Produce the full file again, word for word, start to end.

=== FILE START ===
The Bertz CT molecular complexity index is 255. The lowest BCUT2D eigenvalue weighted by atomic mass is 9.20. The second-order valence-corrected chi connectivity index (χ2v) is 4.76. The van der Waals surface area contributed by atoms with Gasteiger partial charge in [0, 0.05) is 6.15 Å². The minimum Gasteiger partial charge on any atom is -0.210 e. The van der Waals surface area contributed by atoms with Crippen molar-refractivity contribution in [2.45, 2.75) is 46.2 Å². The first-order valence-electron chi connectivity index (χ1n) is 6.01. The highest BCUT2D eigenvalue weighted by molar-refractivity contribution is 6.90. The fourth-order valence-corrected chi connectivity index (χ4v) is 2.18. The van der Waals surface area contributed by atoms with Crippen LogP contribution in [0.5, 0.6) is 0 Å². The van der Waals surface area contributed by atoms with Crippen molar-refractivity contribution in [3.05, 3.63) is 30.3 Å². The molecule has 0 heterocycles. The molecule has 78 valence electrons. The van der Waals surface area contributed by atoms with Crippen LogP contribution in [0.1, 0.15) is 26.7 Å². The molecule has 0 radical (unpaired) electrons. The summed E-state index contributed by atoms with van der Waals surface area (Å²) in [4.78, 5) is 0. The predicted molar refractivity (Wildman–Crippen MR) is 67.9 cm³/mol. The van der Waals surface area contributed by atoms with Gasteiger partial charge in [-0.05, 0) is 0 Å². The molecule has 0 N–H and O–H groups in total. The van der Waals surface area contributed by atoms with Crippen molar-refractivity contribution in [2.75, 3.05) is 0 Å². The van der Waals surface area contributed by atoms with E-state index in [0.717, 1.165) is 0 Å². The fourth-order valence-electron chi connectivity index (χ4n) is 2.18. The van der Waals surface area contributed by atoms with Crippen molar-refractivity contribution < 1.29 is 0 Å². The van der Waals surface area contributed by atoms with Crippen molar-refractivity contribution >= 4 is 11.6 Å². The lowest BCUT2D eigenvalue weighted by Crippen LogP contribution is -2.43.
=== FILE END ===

The Bertz CT molecular complexity index is 255. The lowest BCUT2D eigenvalue weighted by atomic mass is 9.20. The second-order valence-corrected chi connectivity index (χ2v) is 4.76. The van der Waals surface area contributed by atoms with Gasteiger partial charge in [0, 0.05) is 6.15 Å². The minimum Gasteiger partial charge on any atom is -0.210 e. The van der Waals surface area contributed by atoms with Crippen molar-refractivity contribution in [2.45, 2.75) is 46.2 Å². The first-order valence-electron chi connectivity index (χ1n) is 6.01. The highest BCUT2D eigenvalue weighted by molar-refractivity contribution is 6.90. The fourth-order valence-corrected chi connectivity index (χ4v) is 2.18. The van der Waals surface area contributed by atoms with Crippen LogP contribution in [0.5, 0.6) is 0 Å². The van der Waals surface area contributed by atoms with Crippen molar-refractivity contribution in [3.05, 3.63) is 30.3 Å². The molecule has 0 heterocycles. The molecule has 78 valence electrons. The van der Waals surface area contributed by atoms with Crippen LogP contribution in [0.1, 0.15) is 26.7 Å². The molecule has 0 radical (unpaired) electrons. The summed E-state index contributed by atoms with van der Waals surface area (Å²) in [4.78, 5) is 0. The predicted molar refractivity (Wildman–Crippen MR) is 67.9 cm³/mol. The van der Waals surface area contributed by atoms with Gasteiger partial charge in [-0.05, 0) is 0 Å². The molecule has 0 N–H and O–H groups in total. The van der Waals surface area contributed by atoms with Crippen molar-refractivity contribution in [2.75, 3.05) is 0 Å². The van der Waals surface area contributed by atoms with E-state index in [0.717, 1.165) is 0 Å². The fourth-order valence-electron chi connectivity index (χ4n) is 2.18. The van der Waals surface area contributed by atoms with Crippen molar-refractivity contribution < 1.29 is 0 Å². The van der Waals surface area contributed by atoms with Crippen molar-refractivity contribution >= 4 is 11.6 Å². The lowest BCUT2D eigenvalue weighted by Crippen LogP contribution is -2.43.